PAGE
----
Why Consider High School Students in Social Work Reform?
Inaugural Conversation with Mit Joyner, President of NASW; President of the IFSW- North American Region
Date: Sunday, October 25, 2020
Time: 5:00 EST
Conversation with Dr. Darla Spence Coffey, President/ CEO of Council on Social Work Education
Date: Sunday, December 6, 2020
Time: 7:00 PM EST
How Can YSocialWork Assist High School Students Transition into College Amidst COVID-19?
(YSocialWork does not own the rights to this video and it is being used for educational purposes).
High school students far and wide are one of the most vulnerable groups impacted by COVID-19 but are often overlooked and at risk.
Even worse, the inequalities facing students of color have magnified due to the pandemic, placing them at risk for higher financial, academic, and socioemotional uncertainty.
YSocialWork, Inc. will kick off its High School Student Experiential Classroom in Prince George’s County with a one-hour conversation with high school students interested in a rewarding career in social work, and who are facing individual, familial, and environmental challenges due to COVID-19. These conversations are the first of its kind to recognize youth as current leaders in the social work arena and to have them to direct us in advancing social work education and practice with innovative ideas, forward-thinking policy, and technological reform in this new post-COVID society.
Mildred “Mit” Joyner
President of the National Associations of Social Work
President of the International Federation of Social Welfare – North American Region
Professor Emerita of Social Work at West Chester University (WCU) in Pennsylvania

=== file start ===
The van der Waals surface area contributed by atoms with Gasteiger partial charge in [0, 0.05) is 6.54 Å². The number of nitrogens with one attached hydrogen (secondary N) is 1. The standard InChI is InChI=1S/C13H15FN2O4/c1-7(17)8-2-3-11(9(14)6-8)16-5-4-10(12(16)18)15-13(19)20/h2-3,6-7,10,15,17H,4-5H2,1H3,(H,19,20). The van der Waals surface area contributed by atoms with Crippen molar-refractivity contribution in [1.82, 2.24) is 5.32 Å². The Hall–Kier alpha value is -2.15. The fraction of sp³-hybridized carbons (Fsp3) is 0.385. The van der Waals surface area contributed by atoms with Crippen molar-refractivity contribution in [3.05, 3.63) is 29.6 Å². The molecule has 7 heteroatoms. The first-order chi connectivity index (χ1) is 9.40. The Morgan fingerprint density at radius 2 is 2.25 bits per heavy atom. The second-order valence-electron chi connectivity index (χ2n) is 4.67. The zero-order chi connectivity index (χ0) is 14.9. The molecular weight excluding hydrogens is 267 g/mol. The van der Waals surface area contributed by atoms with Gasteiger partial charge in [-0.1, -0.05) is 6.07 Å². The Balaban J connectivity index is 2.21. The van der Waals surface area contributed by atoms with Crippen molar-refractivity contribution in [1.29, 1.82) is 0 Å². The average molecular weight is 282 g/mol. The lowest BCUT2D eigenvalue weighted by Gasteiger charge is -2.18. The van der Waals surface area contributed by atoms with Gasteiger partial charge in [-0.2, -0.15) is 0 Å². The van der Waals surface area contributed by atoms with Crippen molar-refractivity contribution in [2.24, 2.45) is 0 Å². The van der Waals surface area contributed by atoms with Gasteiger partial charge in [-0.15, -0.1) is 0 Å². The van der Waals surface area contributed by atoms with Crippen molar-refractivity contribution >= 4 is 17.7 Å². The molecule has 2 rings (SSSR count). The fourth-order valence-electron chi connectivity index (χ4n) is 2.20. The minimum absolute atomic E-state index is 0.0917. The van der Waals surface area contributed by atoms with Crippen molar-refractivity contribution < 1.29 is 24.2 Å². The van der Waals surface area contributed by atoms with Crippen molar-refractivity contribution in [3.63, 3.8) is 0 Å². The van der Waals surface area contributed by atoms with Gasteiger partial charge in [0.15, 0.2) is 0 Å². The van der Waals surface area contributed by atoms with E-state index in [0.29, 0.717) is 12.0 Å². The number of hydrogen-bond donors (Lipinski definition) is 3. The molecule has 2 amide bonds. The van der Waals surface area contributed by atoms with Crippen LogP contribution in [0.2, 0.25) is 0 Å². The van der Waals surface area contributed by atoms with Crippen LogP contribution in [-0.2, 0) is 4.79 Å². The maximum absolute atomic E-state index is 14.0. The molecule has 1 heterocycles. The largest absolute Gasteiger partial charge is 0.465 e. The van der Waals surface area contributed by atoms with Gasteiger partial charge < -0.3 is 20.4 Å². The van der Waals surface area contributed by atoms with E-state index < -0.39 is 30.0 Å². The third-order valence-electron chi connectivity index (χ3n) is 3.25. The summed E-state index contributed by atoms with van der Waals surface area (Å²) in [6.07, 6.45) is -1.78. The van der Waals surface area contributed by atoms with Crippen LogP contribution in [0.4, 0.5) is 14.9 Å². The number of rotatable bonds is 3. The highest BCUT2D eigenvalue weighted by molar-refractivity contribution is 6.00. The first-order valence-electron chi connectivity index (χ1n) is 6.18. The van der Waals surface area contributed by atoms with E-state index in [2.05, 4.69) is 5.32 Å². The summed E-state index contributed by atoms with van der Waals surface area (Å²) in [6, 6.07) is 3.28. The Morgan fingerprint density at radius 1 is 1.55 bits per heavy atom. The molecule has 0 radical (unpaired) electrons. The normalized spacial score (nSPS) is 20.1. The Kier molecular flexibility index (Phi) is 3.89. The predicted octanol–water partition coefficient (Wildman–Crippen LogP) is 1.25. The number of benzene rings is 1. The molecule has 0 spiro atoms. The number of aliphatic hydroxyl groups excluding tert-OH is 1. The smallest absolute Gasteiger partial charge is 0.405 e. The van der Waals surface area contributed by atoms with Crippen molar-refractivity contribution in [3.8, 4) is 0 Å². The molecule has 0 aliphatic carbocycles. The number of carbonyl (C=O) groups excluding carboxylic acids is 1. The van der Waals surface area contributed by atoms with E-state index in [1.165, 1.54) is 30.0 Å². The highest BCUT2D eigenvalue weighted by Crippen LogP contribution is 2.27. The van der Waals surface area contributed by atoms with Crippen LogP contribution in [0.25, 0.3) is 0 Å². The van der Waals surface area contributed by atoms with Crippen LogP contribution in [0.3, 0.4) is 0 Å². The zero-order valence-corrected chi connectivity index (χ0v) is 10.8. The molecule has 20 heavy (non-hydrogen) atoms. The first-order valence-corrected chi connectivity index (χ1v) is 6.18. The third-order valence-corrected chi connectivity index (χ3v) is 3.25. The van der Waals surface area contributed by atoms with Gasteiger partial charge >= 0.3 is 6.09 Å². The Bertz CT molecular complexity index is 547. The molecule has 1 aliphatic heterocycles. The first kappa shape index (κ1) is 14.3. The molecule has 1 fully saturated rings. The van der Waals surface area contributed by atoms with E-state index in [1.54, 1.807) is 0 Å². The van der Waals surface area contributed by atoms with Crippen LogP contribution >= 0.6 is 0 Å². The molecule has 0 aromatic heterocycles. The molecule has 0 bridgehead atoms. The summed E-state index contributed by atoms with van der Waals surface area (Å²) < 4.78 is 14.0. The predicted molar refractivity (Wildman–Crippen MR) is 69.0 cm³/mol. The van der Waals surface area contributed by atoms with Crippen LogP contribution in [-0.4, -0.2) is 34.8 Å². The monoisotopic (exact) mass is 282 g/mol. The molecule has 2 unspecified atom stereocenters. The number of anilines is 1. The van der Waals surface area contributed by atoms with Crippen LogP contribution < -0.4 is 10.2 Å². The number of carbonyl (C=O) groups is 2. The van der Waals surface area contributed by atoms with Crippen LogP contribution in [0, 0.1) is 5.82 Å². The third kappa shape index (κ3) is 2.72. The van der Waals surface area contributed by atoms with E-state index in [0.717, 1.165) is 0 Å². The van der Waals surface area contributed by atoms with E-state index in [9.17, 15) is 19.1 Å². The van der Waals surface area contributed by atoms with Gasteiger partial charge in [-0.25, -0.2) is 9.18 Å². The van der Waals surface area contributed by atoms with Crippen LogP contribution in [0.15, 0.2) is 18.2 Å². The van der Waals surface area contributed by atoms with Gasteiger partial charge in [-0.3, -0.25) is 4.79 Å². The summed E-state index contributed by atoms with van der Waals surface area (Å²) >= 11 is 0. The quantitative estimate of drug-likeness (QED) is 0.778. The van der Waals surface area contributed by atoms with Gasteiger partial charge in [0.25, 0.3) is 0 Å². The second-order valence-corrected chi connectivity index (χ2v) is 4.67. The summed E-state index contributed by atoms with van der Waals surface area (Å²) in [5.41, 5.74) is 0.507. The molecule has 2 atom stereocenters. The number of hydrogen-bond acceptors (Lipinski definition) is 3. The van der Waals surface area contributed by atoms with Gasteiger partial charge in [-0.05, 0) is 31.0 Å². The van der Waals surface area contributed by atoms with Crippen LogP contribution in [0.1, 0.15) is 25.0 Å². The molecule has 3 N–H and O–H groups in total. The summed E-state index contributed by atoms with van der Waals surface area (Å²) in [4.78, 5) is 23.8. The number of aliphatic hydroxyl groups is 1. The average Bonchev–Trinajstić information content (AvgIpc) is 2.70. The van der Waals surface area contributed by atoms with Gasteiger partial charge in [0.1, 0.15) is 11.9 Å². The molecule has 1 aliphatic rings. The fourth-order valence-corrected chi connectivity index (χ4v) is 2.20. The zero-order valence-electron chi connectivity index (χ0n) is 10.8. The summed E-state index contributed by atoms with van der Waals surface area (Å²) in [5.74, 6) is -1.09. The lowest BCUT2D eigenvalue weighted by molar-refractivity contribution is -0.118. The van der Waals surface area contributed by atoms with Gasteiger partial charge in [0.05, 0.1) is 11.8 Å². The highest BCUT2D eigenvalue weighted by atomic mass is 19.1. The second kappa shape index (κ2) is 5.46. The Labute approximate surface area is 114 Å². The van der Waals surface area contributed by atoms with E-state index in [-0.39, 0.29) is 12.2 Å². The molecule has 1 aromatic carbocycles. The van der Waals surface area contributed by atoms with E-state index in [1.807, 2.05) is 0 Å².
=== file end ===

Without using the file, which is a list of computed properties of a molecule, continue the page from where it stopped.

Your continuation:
Mildred “Mit” C. Joyner is a Professor Emerita of social work at West Chester University (WCU) in Pennsylvania. Joyner received a BSW from Central State University in Wilberforce, Ohio, and her MSW from Howard University’s School of Social Work in Washington, D.C.
Her professional career began at Chester County Children and Youth services as a protective service worker; she was promoted to department head, then legal liaison of the child abuse unit. Joyner later joined the faculty at WCU as an associate professor, where she was elected by the faculty as department chair of the undergraduate social work department. She retired from the university as a full professor, and presently works as a consultant.
Joyner is a member of the Association of Baccalaureate Social Work Program Directors, Council on Social Work Education, and NASW, where she recently ended her term as national vice president. In West Chester she serves on the board of directors of Chester County Food Bank and is a bank director at DNBFirst.
Darla Spence Coffey
President/ CEO of the Council on Social Work Education
Darla Spence Coffey is the President and Chief Executive Officer of the Council on Social Work Education (CSWE). CSWE is the national association for social work education, representing over 800 accredited undergraduate and graduate programs of professional social work. Through its programs and initiatives, CSWE promotes emerging technologies, interprofessional education, and innovative models, pedagogies, and practices to advance social work education. As the voice of social work education, CSWE works to strengthen the position of social work
within higher education, the national political environment, and in the perceptions of the general public.
Coffey received her BSW from Eastern College, her MSW from the University of Pennsylvania, and her PhD from Bryn Mawr College Graduate School of Social Work and Social Research. She has an extensive background in social work practice in the areas of mental health, substance abuse, and domestic violence. More recently, Coffey has been advancing the causes of provider well-being and leadership in presentations and writings.
Coffey is a Distinguished Fellow in the National Academies of Practice and is the 2017 recipient of the Advocate for Human Rights Award by the Mandel School of Applied Social Sciences at Case Western Reserve University.
Learn More about the High School Student Experiential Classroom